If My Data Is an Open Book, Why Can't I Read It?

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OUR mobile carriers know our locations: where our phones travel during working hours and leisure time, where they reside overnight when we sleep. Verizon Wireless even sells demographic profiles of customer groups -- including ZIP codes for where they "live, work, shop and more" -- to marketers. But when I called my wireless providers, Verizon and T-Mobile, last week in search of data on my comings and goings, call-center agents told me that their companies didn't share customers' own location logs with them without a subpoena.

Consolidated Edison monitors my household's energy consumption and provides a chart of monthly utility use. But when I sought more granular information, so I could learn which of my recharging devices gobbles up the most electricity, I found that Con Ed doesn't automatically provide customers with data about hourly or even daily use. Robert McGee, a spokesman for Con Ed, suggested that I might go down to the basement once an hour and check the meter myself.

Then there is my health club, which keeps track of my visits through swipes of my membership card. Yet when I recently asked for an online log of those visits, I was offered a one-time printout for the year -- if I were willing to wait a half-hour.

Never mind all the hoopla about the presumed benefits of an "open data" society. In our day-to-day lives, many of us are being kept in the data dark.

"The fact that I am producing data and companies are collecting it to monetize it, if I can't get a copy myself, I do consider it unfair," says Latanya Sweeney, the director of the Data Privacy Lab at Harvard, where she is a professor of government and technology.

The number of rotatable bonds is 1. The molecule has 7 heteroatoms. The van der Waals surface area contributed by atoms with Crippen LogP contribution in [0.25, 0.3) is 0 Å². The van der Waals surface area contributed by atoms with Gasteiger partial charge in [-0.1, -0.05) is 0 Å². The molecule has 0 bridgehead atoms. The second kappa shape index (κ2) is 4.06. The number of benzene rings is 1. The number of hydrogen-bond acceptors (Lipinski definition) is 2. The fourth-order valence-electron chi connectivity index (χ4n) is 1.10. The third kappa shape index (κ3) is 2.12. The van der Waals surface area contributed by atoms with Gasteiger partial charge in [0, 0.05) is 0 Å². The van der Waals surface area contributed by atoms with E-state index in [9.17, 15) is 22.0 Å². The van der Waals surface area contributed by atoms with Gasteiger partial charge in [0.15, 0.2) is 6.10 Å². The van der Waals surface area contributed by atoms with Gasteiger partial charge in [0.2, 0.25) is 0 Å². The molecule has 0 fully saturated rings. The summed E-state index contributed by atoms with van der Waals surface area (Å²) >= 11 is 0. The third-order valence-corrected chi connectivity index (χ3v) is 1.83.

Of course, she notes, we can replicate the information that companies collect and collate about us with third-party apps or other workarounds, but we shouldn't have to resort to redundancy. Professor Sweeney says: "We would like to see people have access to all of the data that they produce."

In fact, a few companies are challenging the norm of corporate data hoarding by actually sharing some information with the customers who generate it -- and offering tools to put it to use. It's a small but provocative trend in the United States, where only a handful of industries, like health care and credit, are required by federal law to provide people with access to their records.

Last year, San Diego Gas and Electric, a utility, introduced an online energy management program in which customers can view their electricity use in monthly, daily or hourly increments. There is even a practical benefit: customers can earn credits by reducing energy consumption during peak hours.

About one-quarter of the company's 1.2 million residential customers have tried the program, says Caroline Winn, the company's vice president for customer services. Newer features, she says, allow customers to download their own use files. Or they can choose to give permission for the utility to share their records directly with a handful of apps that can analyze the data and suggest ways to reduce energy consumption.

"The customer owns their data," Ms. Winn says. "Whether they want to use our app or somebody else's, we want to make sure we are facilitating that."